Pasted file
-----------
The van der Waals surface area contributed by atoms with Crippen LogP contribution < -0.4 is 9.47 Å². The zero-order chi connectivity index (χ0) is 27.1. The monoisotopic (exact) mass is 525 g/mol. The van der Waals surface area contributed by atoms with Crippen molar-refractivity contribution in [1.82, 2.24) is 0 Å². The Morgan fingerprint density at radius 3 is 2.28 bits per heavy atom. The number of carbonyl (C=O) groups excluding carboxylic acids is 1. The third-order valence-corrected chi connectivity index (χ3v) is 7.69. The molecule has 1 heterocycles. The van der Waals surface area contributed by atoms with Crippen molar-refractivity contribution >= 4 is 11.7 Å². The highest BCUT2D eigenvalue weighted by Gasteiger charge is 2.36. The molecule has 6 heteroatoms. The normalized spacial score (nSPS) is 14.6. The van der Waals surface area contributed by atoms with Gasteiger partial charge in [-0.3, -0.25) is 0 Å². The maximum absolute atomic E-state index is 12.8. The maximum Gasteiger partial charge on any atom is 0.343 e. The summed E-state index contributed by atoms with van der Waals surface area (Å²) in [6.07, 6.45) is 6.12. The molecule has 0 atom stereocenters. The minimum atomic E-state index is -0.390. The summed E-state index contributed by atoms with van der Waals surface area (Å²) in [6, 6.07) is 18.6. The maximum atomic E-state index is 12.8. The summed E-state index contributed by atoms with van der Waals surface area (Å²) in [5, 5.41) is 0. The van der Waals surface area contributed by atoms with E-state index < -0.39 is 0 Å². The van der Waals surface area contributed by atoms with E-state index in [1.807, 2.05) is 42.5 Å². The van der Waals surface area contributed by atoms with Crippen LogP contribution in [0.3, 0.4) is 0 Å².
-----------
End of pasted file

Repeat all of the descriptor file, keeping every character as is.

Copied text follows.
The van der Waals surface area contributed by atoms with Crippen LogP contribution < -0.4 is 9.47 Å². The zero-order chi connectivity index (χ0) is 27.1. The monoisotopic (exact) mass is 525 g/mol. The van der Waals surface area contributed by atoms with Crippen molar-refractivity contribution in [1.82, 2.24) is 0 Å². The Morgan fingerprint density at radius 3 is 2.28 bits per heavy atom. The number of carbonyl (C=O) groups excluding carboxylic acids is 1. The third-order valence-corrected chi connectivity index (χ3v) is 7.69. The molecule has 1 heterocycles. The van der Waals surface area contributed by atoms with Crippen molar-refractivity contribution >= 4 is 11.7 Å². The highest BCUT2D eigenvalue weighted by Gasteiger charge is 2.36. The molecule has 6 heteroatoms. The normalized spacial score (nSPS) is 14.6. The van der Waals surface area contributed by atoms with Gasteiger partial charge in [-0.3, -0.25) is 0 Å². The maximum absolute atomic E-state index is 12.8. The maximum Gasteiger partial charge on any atom is 0.343 e. The summed E-state index contributed by atoms with van der Waals surface area (Å²) in [6.07, 6.45) is 6.12. The molecule has 0 atom stereocenters. The minimum atomic E-state index is -0.390. The summed E-state index contributed by atoms with van der Waals surface area (Å²) in [6, 6.07) is 18.6. The maximum atomic E-state index is 12.8. The summed E-state index contributed by atoms with van der Waals surface area (Å²) in [5, 5.41) is 0. The van der Waals surface area contributed by atoms with E-state index < -0.39 is 0 Å². The van der Waals surface area contributed by atoms with E-state index in [1.807, 2.05) is 42.5 Å². The van der Waals surface area contributed by atoms with Crippen LogP contribution in [0.3, 0.4) is 0 Å².